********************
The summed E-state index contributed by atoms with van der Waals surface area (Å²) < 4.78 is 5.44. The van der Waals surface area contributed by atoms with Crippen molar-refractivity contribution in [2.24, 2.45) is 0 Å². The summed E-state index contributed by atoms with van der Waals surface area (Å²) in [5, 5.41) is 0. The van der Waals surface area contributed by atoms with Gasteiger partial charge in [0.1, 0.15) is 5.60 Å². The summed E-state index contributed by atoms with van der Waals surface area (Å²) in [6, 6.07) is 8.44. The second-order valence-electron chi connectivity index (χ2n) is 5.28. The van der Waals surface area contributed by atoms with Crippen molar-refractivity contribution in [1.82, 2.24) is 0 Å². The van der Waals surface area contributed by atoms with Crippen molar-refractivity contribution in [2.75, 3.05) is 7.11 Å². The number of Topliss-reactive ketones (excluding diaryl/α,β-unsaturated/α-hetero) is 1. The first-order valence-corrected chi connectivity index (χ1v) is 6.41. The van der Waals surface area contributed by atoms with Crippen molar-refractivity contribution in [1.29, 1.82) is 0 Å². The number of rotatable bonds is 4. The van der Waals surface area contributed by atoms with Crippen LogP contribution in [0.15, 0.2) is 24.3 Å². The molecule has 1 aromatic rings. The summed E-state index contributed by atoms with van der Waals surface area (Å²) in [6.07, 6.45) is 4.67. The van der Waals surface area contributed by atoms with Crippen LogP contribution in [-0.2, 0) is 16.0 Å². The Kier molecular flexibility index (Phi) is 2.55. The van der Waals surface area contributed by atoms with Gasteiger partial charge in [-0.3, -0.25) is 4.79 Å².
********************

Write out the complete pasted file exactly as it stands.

The summed E-state index contributed by atoms with van der Waals surface area (Å²) < 4.78 is 5.44. The van der Waals surface area contributed by atoms with Crippen molar-refractivity contribution in [2.24, 2.45) is 0 Å². The summed E-state index contributed by atoms with van der Waals surface area (Å²) in [5, 5.41) is 0. The van der Waals surface area contributed by atoms with Gasteiger partial charge in [0.1, 0.15) is 5.60 Å². The summed E-state index contributed by atoms with van der Waals surface area (Å²) in [6, 6.07) is 8.44. The second-order valence-electron chi connectivity index (χ2n) is 5.28. The van der Waals surface area contributed by atoms with Crippen molar-refractivity contribution in [1.82, 2.24) is 0 Å². The van der Waals surface area contributed by atoms with Crippen molar-refractivity contribution in [2.75, 3.05) is 7.11 Å². The number of Topliss-reactive ketones (excluding diaryl/α,β-unsaturated/α-hetero) is 1. The first-order valence-corrected chi connectivity index (χ1v) is 6.41. The van der Waals surface area contributed by atoms with Crippen molar-refractivity contribution in [1.29, 1.82) is 0 Å². The number of rotatable bonds is 4. The van der Waals surface area contributed by atoms with Crippen LogP contribution in [0.15, 0.2) is 24.3 Å². The molecule has 1 aromatic rings. The summed E-state index contributed by atoms with van der Waals surface area (Å²) in [6.07, 6.45) is 4.67. The van der Waals surface area contributed by atoms with Crippen LogP contribution in [-0.2, 0) is 16.0 Å². The Kier molecular flexibility index (Phi) is 2.55. The van der Waals surface area contributed by atoms with Gasteiger partial charge in [-0.3, -0.25) is 4.79 Å².